How An Analogue Workflow Might Benefit You In A Digital Environment | Production Expert

How An Analogue Workflow Might Benefit You In A Digital Environment | Production Expert

In this article, William is going to explore three techniques you can use to help you create an analogue workflow in a digital production environment.

Go to Left Locator – Logic Pro X keyboard command of the day

Logic Pro X keyboard command of the day. #LogicProX @StudioIntern1

  Go to Left Locator    

Move the playhead to the left locator position. I recently wrote about ‘Go to Right Locator’ and enthusiastically assigned the left and right motions to the keys F7 and F9 (rewind and fast forward symbols) on my keyboard. 

I now have a very nice workflow for zooming in on a section of a track. Use the Marquee tool to select an area (Auto Set Locators enabled), press F7 to move the playhead to the left locator, and press Z to zoom the selection into view. Very handy…

The order of Zoom and Move Playhead can be reversed. The Z(oom) command will zoom the Marquee selection to fill the Arrange window.

It’s kind of fun when my commands of the day randomly fall into place and give me a new perspective on the work.

Auto Set Locators

Go to Right Locator

The Marquee Tool

Select parts of regions in the Tracks area – Logic Pro X

You can select and edit parts of one or more regions, using the Marquee tool or the marquee stripe:




Recall Zoom 3 3 – Logic Pro X keyboard command of the day

Logic Pro X keyboard command of the day. #LogicProX @StudioIntern1

  Recall Zoom 3    3

I have modified the ‘Recall Zoom’ and ‘Save Zoom’ key commands.

My experiments in zooming will include determining if zoom settings are global for a project or are stored with screensets. It appears that the zoom setting is global, and retained when you quit and restart Logic. 

My knowledge of the zooming workflow is pathetic. Starting to learn Logic on a 27″ monitor gives an entirely different introduction to the user interface. Living with a 1920×1080 screen (or smaller) would give a different meaning to using the zooming features.

Zoom windows – Logic Pro X


You can also zoom in to see regions or events in closer detail, or zoom out to see more of the project. Most Logic Pro windows have zoom sliders.



 Sigh – another example of losing the documentation about how to use Logic Pro. In Logic Pro X there are a full 6 pages of documentation about using windows. In Logic Pro 9 there are 17 pages. There is a lot of knowledge about using the interface packed into those 11 pages that you can’t find anywhere for Logic Pro X!

Logic Pro 9 User Manual: Customizing Your Window Setup

Logic Pro allows you to customize your window setup to fit both your working style and the task at hand. While you will perform most of your work in the Arrange window, you can open different combinations of windows (even several of the same type) and adjust each individually. It is also easy to save different window arrangements called screensets, (discussed in Using Screensets), and recall them by pressing a key. All open windows in a project are constantly updated, following the position of the playhead. Alterations made in one window are immediately reflected in all other open windows. For example, if the pitch of a note event is changed in the Score Editor, this change is instantly shown in an open Piano Roll Editor window. This chapter outlines how you can customize and save your overall window setup. The display options of individual windows and editors are covered in their respective chapters.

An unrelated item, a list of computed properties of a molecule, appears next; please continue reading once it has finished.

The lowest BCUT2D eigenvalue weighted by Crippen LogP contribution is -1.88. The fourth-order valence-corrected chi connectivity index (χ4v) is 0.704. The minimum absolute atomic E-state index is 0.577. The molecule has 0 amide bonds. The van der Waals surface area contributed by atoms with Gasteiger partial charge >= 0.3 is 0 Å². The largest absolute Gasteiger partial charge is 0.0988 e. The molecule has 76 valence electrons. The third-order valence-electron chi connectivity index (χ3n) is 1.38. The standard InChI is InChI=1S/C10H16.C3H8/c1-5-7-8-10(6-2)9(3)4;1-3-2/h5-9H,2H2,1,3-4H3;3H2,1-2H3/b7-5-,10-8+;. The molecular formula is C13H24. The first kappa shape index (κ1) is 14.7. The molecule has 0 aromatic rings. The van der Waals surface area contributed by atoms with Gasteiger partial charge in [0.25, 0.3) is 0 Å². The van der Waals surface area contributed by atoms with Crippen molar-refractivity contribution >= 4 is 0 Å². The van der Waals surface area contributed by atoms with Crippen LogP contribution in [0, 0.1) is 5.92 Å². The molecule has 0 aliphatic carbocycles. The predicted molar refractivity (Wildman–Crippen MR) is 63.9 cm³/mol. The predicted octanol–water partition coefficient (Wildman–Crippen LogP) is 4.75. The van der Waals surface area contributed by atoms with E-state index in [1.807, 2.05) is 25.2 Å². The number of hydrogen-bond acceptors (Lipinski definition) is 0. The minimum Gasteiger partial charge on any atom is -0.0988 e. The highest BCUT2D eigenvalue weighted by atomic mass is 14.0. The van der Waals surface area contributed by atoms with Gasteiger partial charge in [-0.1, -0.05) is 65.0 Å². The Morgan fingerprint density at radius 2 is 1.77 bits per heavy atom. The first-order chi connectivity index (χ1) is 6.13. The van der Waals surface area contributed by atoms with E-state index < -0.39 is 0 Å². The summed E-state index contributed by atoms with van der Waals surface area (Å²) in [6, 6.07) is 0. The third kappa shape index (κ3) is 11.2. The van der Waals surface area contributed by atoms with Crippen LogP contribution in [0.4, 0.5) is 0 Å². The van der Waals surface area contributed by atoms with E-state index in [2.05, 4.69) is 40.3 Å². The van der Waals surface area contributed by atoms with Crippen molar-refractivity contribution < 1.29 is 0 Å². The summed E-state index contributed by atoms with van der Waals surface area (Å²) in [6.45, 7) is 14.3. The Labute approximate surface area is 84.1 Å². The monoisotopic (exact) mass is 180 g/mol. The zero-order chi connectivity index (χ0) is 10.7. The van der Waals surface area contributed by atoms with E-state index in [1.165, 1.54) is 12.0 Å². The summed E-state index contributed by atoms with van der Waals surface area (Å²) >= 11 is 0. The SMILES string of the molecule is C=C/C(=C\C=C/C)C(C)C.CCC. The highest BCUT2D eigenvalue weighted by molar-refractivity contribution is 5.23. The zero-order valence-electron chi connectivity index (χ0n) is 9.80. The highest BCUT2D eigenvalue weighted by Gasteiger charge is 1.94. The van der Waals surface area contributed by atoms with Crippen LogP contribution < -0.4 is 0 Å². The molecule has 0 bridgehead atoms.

⇧ SHIFT  –  ⌃ CONTROL  –  ⌥ OPTION  –  ⌘ 

Command    Key Touch Bar
- Various Windows
Recall Zoom 1 ⌃⌥⌘1
Recall Zoom 2 ⌃⌥⌘2
Recall Zoom 3 ⌃⌥⌘3
Command    Key Touch Bar
- Various Windows
Save as Zoom 1 ⌃⌥⇧⌘1
Save as Zoom 2 ⌃⌥⇧⌘2
Save as Zoom 3 ⌃⌥⇧⌘3


Toggle Auto Set Locators – Logic Pro X keyboard command of the day

Logic Pro X keyboard command of the day. #LogicProX @StudioIntern1

  Toggle Auto Set Locators

That’s a very nifty, hidden set of commands there. I went hunting in the ‘Key Commands’ and could only find ‘Toggle Auto Set Locators’. There appear to be no sub-commands for the options of

by Marquee selection
by Region selection
by Note selection

but there is a hint that the ‘Auto Set Locators’ command can be found in the global menu. Where? Good question.

At the bottom of the Navigate menu I find ‘Auto Set Locators’ and the variations.

Using the Marquee selection to automatically set the cycle area would improve my workflow nicely…I can see the cycle range on the ruler far easier than seeing the Marquee ruler, and if Cycle is on it is very clear where the Marquee selection is.

The ‘Auto Set Locators’ menu items can be discovered by holding down the mouse on the ‘Cycle’ button in the Control Bar.

See the documentation here – Use the cycle area – Logic Pro X


Stop or Play From Last Position ⌅ – Logic Pro X keyboard command of the day

Logic Pro X keyboard command of the day. #LogicProX @StudioIntern1

  Stop or Play From Last Position    ⌅

The ‘ENTER’ key. When you click in the ruler (time or musical) the position is remembered. This command will start playing from the last position, or stop play.

If you typically use the SPACE key to start and stop play (pause if you will) the position is NOT remembered, so you can pause playback and continue using the space bar, returning to the position by using the ENTER key.


Use transport key commands – Logic Pro X

Some transport functions are available as key commands. Most of these transport key commands have no default assignment, and need to be assigned manually. See Assign keyboard shortcuts.